I hemmed and hawed on signing up for a race this year. In the end, I decided to retry the Never Summer 100K, but alas too late. Apparently word has gotten out and the race was already full- the race which still had open spaces when it started in 2017. So I signed up for the waitlist and wondered.
It seemed likely that I would get in, but at the same time I heard a whisper in my mind. "Ouray," it said.
I'd only heard of this race the summer before, when a friend of a Facebook friend completed it. You can check the website here– I did and thought the race looked ridiculous. Not only was it just over 100 miles, but you'd do just shy of 42,000 vertical feet of elevation gain in the course of those miles, more than the famed Hardrock 100 at 33,000 feet (so about 411 vertical feet per mile for Ouray). Of course, this instantly captured my attention.
Over the winter I played my usual game of staying low. Larimer County is now firmly within my sights, and there are a large number of lower peaks one can do generally avoiding snow and worse conditions higher up. Some are easy, but many come with pretty absurd amounts of elevation gain, particularly along the Poudre Canyon. Something like 400-500 vertical feet per mile. Sound familiar?
It was finally time to make a decision. In the end it was easy, as I couldn't find a place to stay for the NS100K. But I did find a place to stay in Ouray. It was like it was meant to be.
And I am glad it happened this way. Though I am now hopelessly behind on trip reports, this allowed me more flexibility to do what I wanted, which was visit peaks (123 so far this year- 2017 total was 139). This isn't always the best for training to actually run, as many are off trail bushwhacking adventures, with too much vertical gain and loss at too slow a pace to really be called a run. But doing 350+ feet per mile on steep, difficult terrain? Yep, training left me feeling pretty happy this year.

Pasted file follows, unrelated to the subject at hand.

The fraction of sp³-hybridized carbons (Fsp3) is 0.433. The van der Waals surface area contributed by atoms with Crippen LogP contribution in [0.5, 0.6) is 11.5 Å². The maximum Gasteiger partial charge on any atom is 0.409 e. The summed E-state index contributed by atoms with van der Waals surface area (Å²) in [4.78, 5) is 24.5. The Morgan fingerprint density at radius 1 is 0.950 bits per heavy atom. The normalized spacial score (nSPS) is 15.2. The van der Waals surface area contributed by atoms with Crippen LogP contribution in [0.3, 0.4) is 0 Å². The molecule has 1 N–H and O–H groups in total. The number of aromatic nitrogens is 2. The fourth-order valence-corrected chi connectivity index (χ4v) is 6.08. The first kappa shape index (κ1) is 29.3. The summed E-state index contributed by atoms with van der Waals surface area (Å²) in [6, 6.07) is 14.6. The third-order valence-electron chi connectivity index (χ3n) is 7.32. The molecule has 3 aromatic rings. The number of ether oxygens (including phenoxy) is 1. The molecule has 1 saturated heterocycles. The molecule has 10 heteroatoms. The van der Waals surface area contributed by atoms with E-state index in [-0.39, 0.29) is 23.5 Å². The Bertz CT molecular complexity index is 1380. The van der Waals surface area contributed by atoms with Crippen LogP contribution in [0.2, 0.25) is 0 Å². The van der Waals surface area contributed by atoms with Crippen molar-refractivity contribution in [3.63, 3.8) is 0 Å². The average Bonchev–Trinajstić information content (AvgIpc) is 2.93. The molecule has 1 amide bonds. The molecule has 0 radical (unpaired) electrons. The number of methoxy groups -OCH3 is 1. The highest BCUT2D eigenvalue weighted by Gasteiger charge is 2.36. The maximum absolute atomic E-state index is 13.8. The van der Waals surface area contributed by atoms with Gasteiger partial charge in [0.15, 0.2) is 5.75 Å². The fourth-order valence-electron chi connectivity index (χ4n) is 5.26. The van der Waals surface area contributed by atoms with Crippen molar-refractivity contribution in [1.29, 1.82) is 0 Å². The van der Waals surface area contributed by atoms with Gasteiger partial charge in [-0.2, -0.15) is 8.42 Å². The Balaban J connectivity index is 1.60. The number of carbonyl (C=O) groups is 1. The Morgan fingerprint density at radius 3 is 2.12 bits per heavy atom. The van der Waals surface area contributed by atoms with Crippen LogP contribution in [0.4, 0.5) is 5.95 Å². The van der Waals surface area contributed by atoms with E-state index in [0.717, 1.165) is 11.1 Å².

I got to check off some big days I mapped years ago. I made a new friend and joined her for some big days she mapped years ago. I felt more freedom, doing what I wanted to and not necessarily worrying that I wasn't going fast enough. Averaging in the 20's minutes/mile was perfectly fine. Spending long days with lots of time on my feet didn't even feel like training because it's something I like doing in the first place.
As things wrapped up, I was feeling good. I did my last taper run on some local trails and posted a personal best on the initial climb AND on the final descent, and it felt like I was going easy. I was ready, or as ready as I was going to be.
I was feeling pretty confident and good with how things were… that was until we arrived the afternoon before the race. Hmm, things are a little steep in Ouray. Coming south on 550 from Montrose, I could clearly see the lay of the land, the huge prominence in front of us that contained both Hayden and Richmond Passes.
I was a little intimidated. "So wait, we have to go over that, and then back, and then a different trail, and then back over it, and then back over it again?" I felt like maybe I wasn't ready, like maybe I couldn't do it. Like maybe there was a possibility that despite all the training I might physically not be able to do it.